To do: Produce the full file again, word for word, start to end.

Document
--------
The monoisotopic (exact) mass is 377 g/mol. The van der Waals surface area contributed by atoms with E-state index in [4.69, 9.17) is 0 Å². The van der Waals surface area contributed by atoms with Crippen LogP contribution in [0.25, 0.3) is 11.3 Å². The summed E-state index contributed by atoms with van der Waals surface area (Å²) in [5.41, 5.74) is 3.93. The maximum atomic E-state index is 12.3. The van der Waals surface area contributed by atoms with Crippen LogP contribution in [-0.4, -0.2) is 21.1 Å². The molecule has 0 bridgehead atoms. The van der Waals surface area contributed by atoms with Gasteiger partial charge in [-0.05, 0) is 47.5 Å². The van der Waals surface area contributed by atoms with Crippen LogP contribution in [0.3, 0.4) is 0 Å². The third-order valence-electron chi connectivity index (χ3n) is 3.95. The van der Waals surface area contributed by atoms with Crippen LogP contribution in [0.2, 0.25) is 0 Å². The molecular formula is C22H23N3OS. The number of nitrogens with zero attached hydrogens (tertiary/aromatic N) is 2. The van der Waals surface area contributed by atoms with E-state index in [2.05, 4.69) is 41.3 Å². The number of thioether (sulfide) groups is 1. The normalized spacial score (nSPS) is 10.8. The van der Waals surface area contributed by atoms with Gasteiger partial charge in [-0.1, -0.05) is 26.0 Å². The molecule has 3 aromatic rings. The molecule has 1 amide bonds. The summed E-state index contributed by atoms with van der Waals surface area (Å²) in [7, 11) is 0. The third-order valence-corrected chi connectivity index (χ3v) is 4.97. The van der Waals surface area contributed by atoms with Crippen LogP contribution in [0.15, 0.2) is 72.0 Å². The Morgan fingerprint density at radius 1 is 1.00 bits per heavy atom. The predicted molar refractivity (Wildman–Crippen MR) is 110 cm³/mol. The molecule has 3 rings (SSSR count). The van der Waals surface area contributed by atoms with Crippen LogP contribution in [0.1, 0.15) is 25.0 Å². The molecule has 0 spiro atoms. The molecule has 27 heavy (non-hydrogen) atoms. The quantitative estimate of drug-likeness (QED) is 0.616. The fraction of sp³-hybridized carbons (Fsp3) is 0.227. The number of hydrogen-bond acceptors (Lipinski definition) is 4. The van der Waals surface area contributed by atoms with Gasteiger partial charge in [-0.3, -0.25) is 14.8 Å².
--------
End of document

The monoisotopic (exact) mass is 377 g/mol. The van der Waals surface area contributed by atoms with E-state index in [4.69, 9.17) is 0 Å². The van der Waals surface area contributed by atoms with Crippen LogP contribution in [0.25, 0.3) is 11.3 Å². The summed E-state index contributed by atoms with van der Waals surface area (Å²) in [5.41, 5.74) is 3.93. The maximum atomic E-state index is 12.3. The van der Waals surface area contributed by atoms with Crippen LogP contribution in [-0.4, -0.2) is 21.1 Å². The molecule has 0 bridgehead atoms. The van der Waals surface area contributed by atoms with Gasteiger partial charge in [-0.05, 0) is 47.5 Å². The van der Waals surface area contributed by atoms with Crippen LogP contribution in [0.3, 0.4) is 0 Å². The third-order valence-electron chi connectivity index (χ3n) is 3.95. The van der Waals surface area contributed by atoms with Crippen LogP contribution in [0.2, 0.25) is 0 Å². The molecular formula is C22H23N3OS. The number of nitrogens with zero attached hydrogens (tertiary/aromatic N) is 2. The van der Waals surface area contributed by atoms with E-state index in [2.05, 4.69) is 41.3 Å². The number of thioether (sulfide) groups is 1. The normalized spacial score (nSPS) is 10.8. The van der Waals surface area contributed by atoms with Gasteiger partial charge in [-0.1, -0.05) is 26.0 Å². The molecule has 3 aromatic rings. The molecule has 1 amide bonds. The summed E-state index contributed by atoms with van der Waals surface area (Å²) in [7, 11) is 0. The third-order valence-corrected chi connectivity index (χ3v) is 4.97. The van der Waals surface area contributed by atoms with Crippen LogP contribution in [0.15, 0.2) is 72.0 Å². The Morgan fingerprint density at radius 1 is 1.00 bits per heavy atom. The predicted molar refractivity (Wildman–Crippen MR) is 110 cm³/mol. The molecule has 3 rings (SSSR count). The van der Waals surface area contributed by atoms with Crippen LogP contribution in [0.1, 0.15) is 25.0 Å². The molecule has 0 spiro atoms. The molecule has 27 heavy (non-hydrogen) atoms. The quantitative estimate of drug-likeness (QED) is 0.616. The fraction of sp³-hybridized carbons (Fsp3) is 0.227. The number of hydrogen-bond acceptors (Lipinski definition) is 4. The van der Waals surface area contributed by atoms with Gasteiger partial charge in [-0.3, -0.25) is 14.8 Å².